Jessica Newman and JustWorld International leverage the power of horses for a greater good.
“It’s not just about the blue coats and the logo. It’s more than that,” says Jessica Newman.
But it’s those blue coats and Newman’s familiar face that pop up at horse shows all over the world, all year long.
The jackets appear on the backs of grand prix riders from Washington State to South America. In December they were seen in the junior/amateur ring out in California while Newman posed for photos on the red carpet at the Gucci Masters in Paris. And Newman’s dark complexion fits right in with the Florida crowd that flocks to West Palm Beach for the FTI Winter Equestrian Festival, where the blue coat is always prominent.
But Newman is not a rider, owner or official. She would much rather be hunkered down at a one-room schoolhouse in Cambodia than mingling among the five-star show jumping crowd. And the blue coat is a simple symbol of riders’ connection to JustWorld International, the charitable organization that Newman founded in 2003.
JustWorld assists children in developing countries through its network of JustWorld Ambassadors, who pledge a portion of their annual winnings (or a donation) to the organization. The organization’s annual gala in mid-January raised $420,000, and in 10 years, Newman and her JustWorld Ambassadors have raised more than $5.5 million dollars that have been used in outreach projects to help improve the lives of children in developing countries.
A Different Path
Altruism shouldn’t be a unique quality, but in the often navel-gazing environment of the show jumping world, Newman’s selfless desire to help others stands out.
She grew up just as privileged as the next trust-funded rider; with the support of her family’s wealth, she pursued the top levels of show jumping full time. A private barn, a string of horses, a top trainer—you name it, she had it. Newman rode for the U.S. Equestrian Team in Nations Cup competition and on the Developing Riders Tour, and she earned top-five placings in World Cup-qualifying grand prix classes throughout North America.
But by the age of 22, Newman ran up her stirrups and decided she’d had enough.
|This article featured in the February |
2013 issue of The Chronicle
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“As much as horses and riding were my passion, my own success was not fulfilling enough to me,” Newman explains. “I didn’t like the whole team being focused on me and my success.”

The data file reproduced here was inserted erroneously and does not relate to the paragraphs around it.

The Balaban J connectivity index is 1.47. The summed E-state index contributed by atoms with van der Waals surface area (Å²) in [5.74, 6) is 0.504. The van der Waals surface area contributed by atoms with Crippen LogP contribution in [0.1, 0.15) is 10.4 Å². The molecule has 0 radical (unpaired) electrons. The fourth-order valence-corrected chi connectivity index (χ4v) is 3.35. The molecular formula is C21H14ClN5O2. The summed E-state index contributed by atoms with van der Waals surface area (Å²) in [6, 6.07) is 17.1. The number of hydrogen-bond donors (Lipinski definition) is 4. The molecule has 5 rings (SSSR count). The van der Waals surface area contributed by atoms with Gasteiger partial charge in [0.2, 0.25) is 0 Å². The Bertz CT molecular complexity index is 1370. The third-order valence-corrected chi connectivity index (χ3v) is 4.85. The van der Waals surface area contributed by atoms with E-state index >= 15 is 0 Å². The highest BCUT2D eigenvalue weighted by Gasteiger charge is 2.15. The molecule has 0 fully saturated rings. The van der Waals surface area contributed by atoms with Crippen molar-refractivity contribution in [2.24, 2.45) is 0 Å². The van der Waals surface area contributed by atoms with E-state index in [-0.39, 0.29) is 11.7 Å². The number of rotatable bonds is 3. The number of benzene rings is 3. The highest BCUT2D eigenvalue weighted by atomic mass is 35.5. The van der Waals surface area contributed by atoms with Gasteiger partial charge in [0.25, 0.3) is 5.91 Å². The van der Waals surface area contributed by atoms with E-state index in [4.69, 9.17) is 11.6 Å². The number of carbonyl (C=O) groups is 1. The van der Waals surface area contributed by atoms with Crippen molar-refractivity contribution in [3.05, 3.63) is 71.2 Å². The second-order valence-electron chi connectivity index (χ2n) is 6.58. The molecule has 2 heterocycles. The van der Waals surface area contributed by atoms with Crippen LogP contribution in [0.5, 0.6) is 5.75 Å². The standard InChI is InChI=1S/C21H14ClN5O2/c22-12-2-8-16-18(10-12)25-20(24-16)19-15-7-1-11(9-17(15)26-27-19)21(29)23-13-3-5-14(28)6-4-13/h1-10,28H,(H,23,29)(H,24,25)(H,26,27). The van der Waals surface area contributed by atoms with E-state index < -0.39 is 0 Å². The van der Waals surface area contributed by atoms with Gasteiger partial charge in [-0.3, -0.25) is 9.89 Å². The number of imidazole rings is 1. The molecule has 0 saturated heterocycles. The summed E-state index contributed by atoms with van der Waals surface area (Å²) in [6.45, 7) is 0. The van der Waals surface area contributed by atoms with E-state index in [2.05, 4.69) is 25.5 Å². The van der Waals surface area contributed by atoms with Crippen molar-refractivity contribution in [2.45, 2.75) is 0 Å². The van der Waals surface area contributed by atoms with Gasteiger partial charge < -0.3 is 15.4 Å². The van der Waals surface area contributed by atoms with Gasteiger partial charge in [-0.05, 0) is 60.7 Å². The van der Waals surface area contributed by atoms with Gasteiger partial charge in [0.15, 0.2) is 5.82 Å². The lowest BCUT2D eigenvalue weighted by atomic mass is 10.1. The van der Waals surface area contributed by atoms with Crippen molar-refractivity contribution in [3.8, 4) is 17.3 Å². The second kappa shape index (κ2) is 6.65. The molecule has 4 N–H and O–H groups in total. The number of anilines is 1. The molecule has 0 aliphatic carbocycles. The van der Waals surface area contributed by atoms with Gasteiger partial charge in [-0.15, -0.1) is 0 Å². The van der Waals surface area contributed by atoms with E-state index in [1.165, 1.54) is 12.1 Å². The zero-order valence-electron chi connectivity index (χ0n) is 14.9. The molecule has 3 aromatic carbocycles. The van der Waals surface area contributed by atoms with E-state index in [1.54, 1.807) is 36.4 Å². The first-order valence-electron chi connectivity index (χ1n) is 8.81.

Newman had been dedicated to showing since her pony division years, but she’d also always battled feelings of embarrassment about her personal wealth. As a teenager, she didn’t want people to know that she’d never need to take a salary, and she began to feel an urge to find success outside of simply riding for blue ribbons.
The turning point came while she was studying development at The American University of Paris, a unique school with 1,000 students from 150 different countries. As her perspective widened, she became aware of the crushing poverty around the world.
With two of her horses out due to injuries in 1998, Newman spent time working with the Trickle Up organization after Hurricane Mitch in Honduras. Suddenly, her eyes were opened—wide—to the world outside horses.
“Becoming aware of poverty, and of all the people who don’t even have a sliver of the opportunities that I had—it was life-changing,” Newman says.
Start Small, Dream Big
Newman’s goals soon shifted from grand prix glory to how she could help others, and JustWorld was born. She researched partner organizations in nations that suffer from overwhelming poverty like Cambodia, Honduras, Guatemala and Brazil, and she started small.
Initially, the goal was to see local change—children who were happier, healthier and learning in a clean environment.
“Education is the best investment anybody can make. Helping children become leaders and have a bright future is JustWorld’s focus,” Newman attests. “It takes a generation to see those things strongly, but it’s important to be focused enough to see that we can make a difference.”
That was a decade ago. Since then the projects JustWorld has supported in developing countries have become hard to count; the construction of several schools, providing a mobile library, funding community programs, educational programs and job training are just a few examples.
Newman’s determination to involve riders in a way that would work for them has also been successful. She knows from personal experience how all consuming a life with horses is, and the JustWorld Ambassador program was designed with that in mind.
More Than Just Writing a Check
“I wanted to create a way to have it actively be a part of riders’ lives without having to sacrifice their career or take time away from it. Riders are involved without leaving their world, but they’re doing more than just writing a check to a charity once a year and not thinking of it again,” she says.